Morten Fahlvik is an education researcher at itslearning. One of his main focus areas is helping teachers exploit the benefits of blended learning environments. For more information about Mr Fahlvik, visit http://linkd.in/1b8whfD.
Do the teachers in your school take advantage of the opportunities offered by the blended classroom?
More than ten years have passed since professors Heather Kanuka and Randy Garrison at the University of Calgary defined blended learning as “the thoughtful integration of classroom face-to-face learning experiences with online learning experiences”. It is still my favourite definition of blended learning as it emphasises the aspect of thoughtfulness. Kanuka and Garrison point out that no two blended learning designs are identical and that blended teaching requires teachers to be familiar with the characteristics of both face-to-face instruction and online learning spaces.
In addition to the traditional classroom and online learning spaces we have included "at home" (or outside school) as a significant learning arena. These three learning arenas combine to form a model called the blended classroom. The blended classroom can enhance the learning process if teachers manage to utilise these three arenas thoughtfully.
But what does a good blended teaching design look like?
Our latest whitepaper titled ‘The blended classroom’ demonstrates the benefits afforded to teachers who plan and conduct their teaching and learning activities in the blended classroom. It includes an example from primary school teacher Stine, who reaps these benefits while teaching reading comprehension in Norway. Stine's teaching practice is inspired by Concept-Oriented Reading Instruction (CORI) that was developed by Professor John T. Guthrie at the University of Maryland. It also includes important elements from concepts like assessment for learning, visible learning and the flipped classroom.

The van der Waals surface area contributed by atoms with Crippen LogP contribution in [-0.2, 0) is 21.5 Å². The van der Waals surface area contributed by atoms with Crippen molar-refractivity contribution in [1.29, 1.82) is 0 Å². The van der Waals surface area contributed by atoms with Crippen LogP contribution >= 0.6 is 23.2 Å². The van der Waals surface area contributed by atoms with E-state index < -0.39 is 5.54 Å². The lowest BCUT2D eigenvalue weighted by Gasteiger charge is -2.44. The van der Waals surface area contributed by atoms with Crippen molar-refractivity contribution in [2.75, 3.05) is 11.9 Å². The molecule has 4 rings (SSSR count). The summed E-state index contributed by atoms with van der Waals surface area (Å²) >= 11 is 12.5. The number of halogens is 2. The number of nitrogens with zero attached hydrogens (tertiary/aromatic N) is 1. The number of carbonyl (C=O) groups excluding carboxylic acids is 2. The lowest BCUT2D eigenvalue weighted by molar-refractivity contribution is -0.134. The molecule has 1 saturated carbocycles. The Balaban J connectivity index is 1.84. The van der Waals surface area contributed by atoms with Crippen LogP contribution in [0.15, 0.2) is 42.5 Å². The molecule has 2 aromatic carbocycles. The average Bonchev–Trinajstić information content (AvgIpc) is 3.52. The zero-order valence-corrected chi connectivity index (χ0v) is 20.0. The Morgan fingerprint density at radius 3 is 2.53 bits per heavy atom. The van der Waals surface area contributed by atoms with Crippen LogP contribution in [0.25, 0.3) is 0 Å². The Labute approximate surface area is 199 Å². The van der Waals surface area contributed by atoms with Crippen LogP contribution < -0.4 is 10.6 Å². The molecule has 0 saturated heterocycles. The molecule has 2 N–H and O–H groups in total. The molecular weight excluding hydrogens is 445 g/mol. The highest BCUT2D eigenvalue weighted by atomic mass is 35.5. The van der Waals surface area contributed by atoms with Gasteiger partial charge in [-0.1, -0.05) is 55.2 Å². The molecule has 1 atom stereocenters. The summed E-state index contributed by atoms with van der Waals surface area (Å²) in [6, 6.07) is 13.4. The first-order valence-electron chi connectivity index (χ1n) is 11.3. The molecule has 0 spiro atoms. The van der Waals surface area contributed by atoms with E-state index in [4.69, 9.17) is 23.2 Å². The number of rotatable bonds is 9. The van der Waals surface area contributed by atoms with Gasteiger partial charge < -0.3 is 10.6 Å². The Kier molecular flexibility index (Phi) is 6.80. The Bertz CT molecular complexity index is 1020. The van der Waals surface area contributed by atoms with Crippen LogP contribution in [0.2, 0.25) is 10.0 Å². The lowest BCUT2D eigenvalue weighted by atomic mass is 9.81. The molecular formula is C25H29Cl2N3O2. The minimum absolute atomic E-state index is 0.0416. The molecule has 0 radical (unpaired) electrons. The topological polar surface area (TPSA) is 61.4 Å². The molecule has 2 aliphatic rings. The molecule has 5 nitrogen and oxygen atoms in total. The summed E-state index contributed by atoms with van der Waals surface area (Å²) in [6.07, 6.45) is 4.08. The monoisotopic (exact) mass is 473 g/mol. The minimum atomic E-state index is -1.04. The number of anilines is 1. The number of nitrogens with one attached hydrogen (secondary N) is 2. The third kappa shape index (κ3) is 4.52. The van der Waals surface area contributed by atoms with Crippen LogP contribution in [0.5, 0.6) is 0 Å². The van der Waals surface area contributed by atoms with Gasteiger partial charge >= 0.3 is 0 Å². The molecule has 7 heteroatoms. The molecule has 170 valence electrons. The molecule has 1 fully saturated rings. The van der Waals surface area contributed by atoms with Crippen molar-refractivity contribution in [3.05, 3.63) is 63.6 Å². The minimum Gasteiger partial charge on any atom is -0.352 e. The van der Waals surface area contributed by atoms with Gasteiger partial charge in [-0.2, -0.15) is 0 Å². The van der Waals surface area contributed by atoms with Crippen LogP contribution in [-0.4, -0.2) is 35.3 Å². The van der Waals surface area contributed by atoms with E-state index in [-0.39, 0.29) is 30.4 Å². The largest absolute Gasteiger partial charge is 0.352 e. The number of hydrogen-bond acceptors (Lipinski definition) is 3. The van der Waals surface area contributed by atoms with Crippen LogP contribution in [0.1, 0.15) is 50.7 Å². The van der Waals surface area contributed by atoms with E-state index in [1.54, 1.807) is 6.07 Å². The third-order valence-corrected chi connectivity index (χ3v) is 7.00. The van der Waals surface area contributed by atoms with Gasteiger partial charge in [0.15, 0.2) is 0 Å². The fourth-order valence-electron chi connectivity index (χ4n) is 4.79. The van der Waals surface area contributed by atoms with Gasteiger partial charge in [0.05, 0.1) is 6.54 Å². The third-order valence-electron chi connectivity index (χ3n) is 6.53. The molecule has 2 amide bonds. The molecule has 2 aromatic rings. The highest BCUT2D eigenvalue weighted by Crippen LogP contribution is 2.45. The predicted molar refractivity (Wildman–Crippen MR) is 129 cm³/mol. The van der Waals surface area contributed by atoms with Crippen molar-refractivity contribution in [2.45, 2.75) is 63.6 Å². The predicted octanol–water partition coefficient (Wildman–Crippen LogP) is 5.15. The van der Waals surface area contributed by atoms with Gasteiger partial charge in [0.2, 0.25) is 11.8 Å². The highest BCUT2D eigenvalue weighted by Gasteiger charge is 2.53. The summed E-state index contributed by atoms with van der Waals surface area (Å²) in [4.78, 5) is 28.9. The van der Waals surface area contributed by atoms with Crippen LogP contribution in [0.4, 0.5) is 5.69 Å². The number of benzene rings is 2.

The other example in the whitepaper describes how Mattias, a science teacher in Sweden, takes advantage of the blended classroom while teaching physics. Mattias, like Stine, measures student background knowledge and uses it as the basis for the learning journey. He activates his students in the blended classroom with the intent of raising the quality of student homework and better utilising classroom time.
Both teachers demonstrate a deep understanding of the characteristics of the three arenas of the blended classroom, but they also understand the potential offered by the intersections between these learning arenas. The result is a thoughtful integration of the opportunities available.
We hope that these teachers’ practices will inspire others to design their teaching for a blended classroom, thus taking advantage of its enormous potential.
‘The blended classroom’ whitepaper is available on our website.
Posted on September 30, 2013
by Kristine Lango